EU Referendum: Too Close To Call
We are now just 18 days away from deciding whether the UK should remain part of, or leave, the European Union. In the last week, many who previously thought that Brexit wasn’t a possibility, in the political sector, financial sector and elsewhere, now feel that it very well might happen.
The polls have been very interesting over the course of the last few months, with the huge disparity between telephone and online polls as I discussed earlier. However, the polling company YouGov, which specialises in online polls, has come up with a theory as to why this is. They say that the telephone polls are, for one reason or another, picking up too many people with university degrees (45%, compared to 30% in the census). As these people are more likely to vote remain than to leave, this skews the overall result in that direction. They suggest, if the responses are weighted to reflect the census, the result of these same polls will be much closer to 50–50.
Further, ICM conducted a simultaneous telephone and online poll after YouGov released their findings. I cannot find what change, if any, they made to their methodology since their first experiment on the subject in April, but it showed both methodologies much closer to each other (and to 50–50) than their previous attempt. So this casts a shadow of doubt on all telephone polls conducted throughout the campaign so far.
Now there is good news for the Remain campaign, and it comes from undecided voters. At the moment, there are more of them leaning towards staying than there are towards leaving. Whether you want to call the Remain campaign a positive case for the EU or “Project Fear”, it’s starting to cast seeds of doubt on our future outside Europe, and it could mean that we see a spike in that direction in the days leading up to the 23 June vote.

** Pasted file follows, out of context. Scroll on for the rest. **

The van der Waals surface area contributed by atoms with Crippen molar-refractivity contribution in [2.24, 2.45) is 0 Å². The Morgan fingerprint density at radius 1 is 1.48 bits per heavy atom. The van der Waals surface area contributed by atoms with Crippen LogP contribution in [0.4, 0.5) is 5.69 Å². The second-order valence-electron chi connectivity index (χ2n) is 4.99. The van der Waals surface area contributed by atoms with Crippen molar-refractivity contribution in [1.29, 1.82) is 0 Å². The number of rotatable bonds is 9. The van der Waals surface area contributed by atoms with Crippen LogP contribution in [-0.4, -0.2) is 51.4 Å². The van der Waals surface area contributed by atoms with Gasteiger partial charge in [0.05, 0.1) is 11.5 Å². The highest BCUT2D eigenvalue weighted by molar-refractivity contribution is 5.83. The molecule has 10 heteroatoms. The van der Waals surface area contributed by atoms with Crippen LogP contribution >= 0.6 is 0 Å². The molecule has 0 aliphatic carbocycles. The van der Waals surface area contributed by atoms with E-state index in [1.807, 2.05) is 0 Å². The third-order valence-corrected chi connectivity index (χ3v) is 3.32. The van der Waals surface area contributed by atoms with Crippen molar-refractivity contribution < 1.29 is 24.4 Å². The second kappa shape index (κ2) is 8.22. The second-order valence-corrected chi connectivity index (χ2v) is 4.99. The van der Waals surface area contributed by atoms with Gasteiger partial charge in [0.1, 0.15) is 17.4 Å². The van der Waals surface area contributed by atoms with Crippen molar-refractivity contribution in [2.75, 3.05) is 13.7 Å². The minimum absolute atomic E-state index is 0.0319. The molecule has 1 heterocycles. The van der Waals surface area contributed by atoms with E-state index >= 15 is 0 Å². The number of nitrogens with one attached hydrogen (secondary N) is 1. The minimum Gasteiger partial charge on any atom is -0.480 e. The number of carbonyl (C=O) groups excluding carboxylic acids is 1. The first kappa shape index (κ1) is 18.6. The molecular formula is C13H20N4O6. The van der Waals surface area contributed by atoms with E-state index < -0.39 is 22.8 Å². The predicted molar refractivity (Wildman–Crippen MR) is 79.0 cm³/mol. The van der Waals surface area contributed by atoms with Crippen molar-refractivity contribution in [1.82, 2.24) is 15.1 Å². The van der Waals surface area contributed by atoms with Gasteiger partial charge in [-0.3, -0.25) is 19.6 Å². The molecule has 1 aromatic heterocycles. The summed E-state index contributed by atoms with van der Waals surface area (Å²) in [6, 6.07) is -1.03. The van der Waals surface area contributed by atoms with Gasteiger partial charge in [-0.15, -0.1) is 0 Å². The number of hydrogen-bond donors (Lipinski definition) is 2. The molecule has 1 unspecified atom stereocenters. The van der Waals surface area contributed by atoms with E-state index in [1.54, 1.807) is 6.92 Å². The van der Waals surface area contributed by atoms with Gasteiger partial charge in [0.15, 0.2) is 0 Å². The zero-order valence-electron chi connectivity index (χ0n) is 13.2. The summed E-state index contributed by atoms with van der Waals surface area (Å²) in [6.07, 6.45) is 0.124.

However, turnout will also be key. The most recent Survation poll, compared to one conducted around the same time before last year’s general election, show that voters, including the normally-not-bothered 18–34 demographic, are more likely to vote in the referendum than in the general election. However, when this is broken down, 86% of Leave voters, compared with only 77% of Remain voters, say they are 10/10 likely to turn out to the polls. The further risk to the Remain campaign is how many first-time voters will be turned away as a result of them not being registered. How many people that will be, we simply do not know.
So there’s enough in the polls to keep both the Remain and Leave campaigns just that little bit anxious in the final few weeks of the campaign. Both sides will have to use the final 18 days to persuade us not just to support their side, but to turn up to the polls. Because given how close this is set to be, every vote will make a difference.
The referendum on the UK’s membership of the European Union is on Thursday 23 June from 07:00 to 22:00 BST, with the votes counted shortly after polls close. UK, Irish and Commonwealth citizens living in the UK or Gibraltar are eligible to vote, as are UK citizens who have been living abroad for less than 15 years. You must be on the electoral register by Tuesday 7 June (that’s two days from this writing) in order to vote. Citizens of other EU countries (other than Cyprus and Malta, by virtue of their Commonwealth status) are not eligible to vote.